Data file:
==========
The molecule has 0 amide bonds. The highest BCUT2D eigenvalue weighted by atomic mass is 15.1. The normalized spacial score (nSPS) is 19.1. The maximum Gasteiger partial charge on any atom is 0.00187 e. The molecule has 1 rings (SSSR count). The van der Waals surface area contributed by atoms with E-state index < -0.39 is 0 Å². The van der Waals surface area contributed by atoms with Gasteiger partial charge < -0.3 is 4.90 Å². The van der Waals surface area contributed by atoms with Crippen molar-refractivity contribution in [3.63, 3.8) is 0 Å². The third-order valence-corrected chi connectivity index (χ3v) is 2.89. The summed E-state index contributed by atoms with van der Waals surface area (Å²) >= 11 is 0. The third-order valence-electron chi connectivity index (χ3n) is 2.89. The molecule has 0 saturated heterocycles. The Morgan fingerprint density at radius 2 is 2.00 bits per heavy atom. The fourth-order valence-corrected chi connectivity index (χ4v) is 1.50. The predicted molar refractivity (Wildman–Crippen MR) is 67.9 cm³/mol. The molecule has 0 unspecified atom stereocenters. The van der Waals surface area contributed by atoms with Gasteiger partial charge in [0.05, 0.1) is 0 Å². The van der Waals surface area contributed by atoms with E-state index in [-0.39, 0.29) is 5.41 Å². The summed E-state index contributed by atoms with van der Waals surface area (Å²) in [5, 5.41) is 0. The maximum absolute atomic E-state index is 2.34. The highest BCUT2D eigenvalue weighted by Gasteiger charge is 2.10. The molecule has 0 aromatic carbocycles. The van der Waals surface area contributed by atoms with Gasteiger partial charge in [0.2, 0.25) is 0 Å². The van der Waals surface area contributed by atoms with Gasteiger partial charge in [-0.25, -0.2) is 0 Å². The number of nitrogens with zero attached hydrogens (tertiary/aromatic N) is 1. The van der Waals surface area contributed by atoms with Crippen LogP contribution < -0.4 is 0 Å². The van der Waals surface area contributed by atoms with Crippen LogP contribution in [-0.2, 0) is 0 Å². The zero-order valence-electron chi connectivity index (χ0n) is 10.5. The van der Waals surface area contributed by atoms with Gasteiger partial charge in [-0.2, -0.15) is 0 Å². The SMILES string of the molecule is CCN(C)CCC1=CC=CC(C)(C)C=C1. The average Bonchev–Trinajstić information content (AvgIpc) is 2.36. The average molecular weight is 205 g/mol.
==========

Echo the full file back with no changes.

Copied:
The molecule has 0 amide bonds. The highest BCUT2D eigenvalue weighted by atomic mass is 15.1. The normalized spacial score (nSPS) is 19.1. The maximum Gasteiger partial charge on any atom is 0.00187 e. The molecule has 1 rings (SSSR count). The van der Waals surface area contributed by atoms with E-state index < -0.39 is 0 Å². The van der Waals surface area contributed by atoms with Gasteiger partial charge < -0.3 is 4.90 Å². The van der Waals surface area contributed by atoms with Crippen molar-refractivity contribution in [3.63, 3.8) is 0 Å². The third-order valence-corrected chi connectivity index (χ3v) is 2.89. The summed E-state index contributed by atoms with van der Waals surface area (Å²) >= 11 is 0. The third-order valence-electron chi connectivity index (χ3n) is 2.89. The molecule has 0 saturated heterocycles. The Morgan fingerprint density at radius 2 is 2.00 bits per heavy atom. The fourth-order valence-corrected chi connectivity index (χ4v) is 1.50. The predicted molar refractivity (Wildman–Crippen MR) is 67.9 cm³/mol. The molecule has 0 unspecified atom stereocenters. The van der Waals surface area contributed by atoms with Gasteiger partial charge in [0.05, 0.1) is 0 Å². The van der Waals surface area contributed by atoms with E-state index in [-0.39, 0.29) is 5.41 Å². The summed E-state index contributed by atoms with van der Waals surface area (Å²) in [5, 5.41) is 0. The maximum absolute atomic E-state index is 2.34. The highest BCUT2D eigenvalue weighted by Gasteiger charge is 2.10. The molecule has 0 aromatic carbocycles. The van der Waals surface area contributed by atoms with Gasteiger partial charge in [0.2, 0.25) is 0 Å². The van der Waals surface area contributed by atoms with Gasteiger partial charge in [-0.25, -0.2) is 0 Å². The number of nitrogens with zero attached hydrogens (tertiary/aromatic N) is 1. The van der Waals surface area contributed by atoms with Crippen LogP contribution < -0.4 is 0 Å². The van der Waals surface area contributed by atoms with Crippen LogP contribution in [-0.2, 0) is 0 Å². The zero-order valence-electron chi connectivity index (χ0n) is 10.5. The van der Waals surface area contributed by atoms with Gasteiger partial charge in [-0.2, -0.15) is 0 Å². The SMILES string of the molecule is CCN(C)CCC1=CC=CC(C)(C)C=C1. The average Bonchev–Trinajstić information content (AvgIpc) is 2.36. The average molecular weight is 205 g/mol.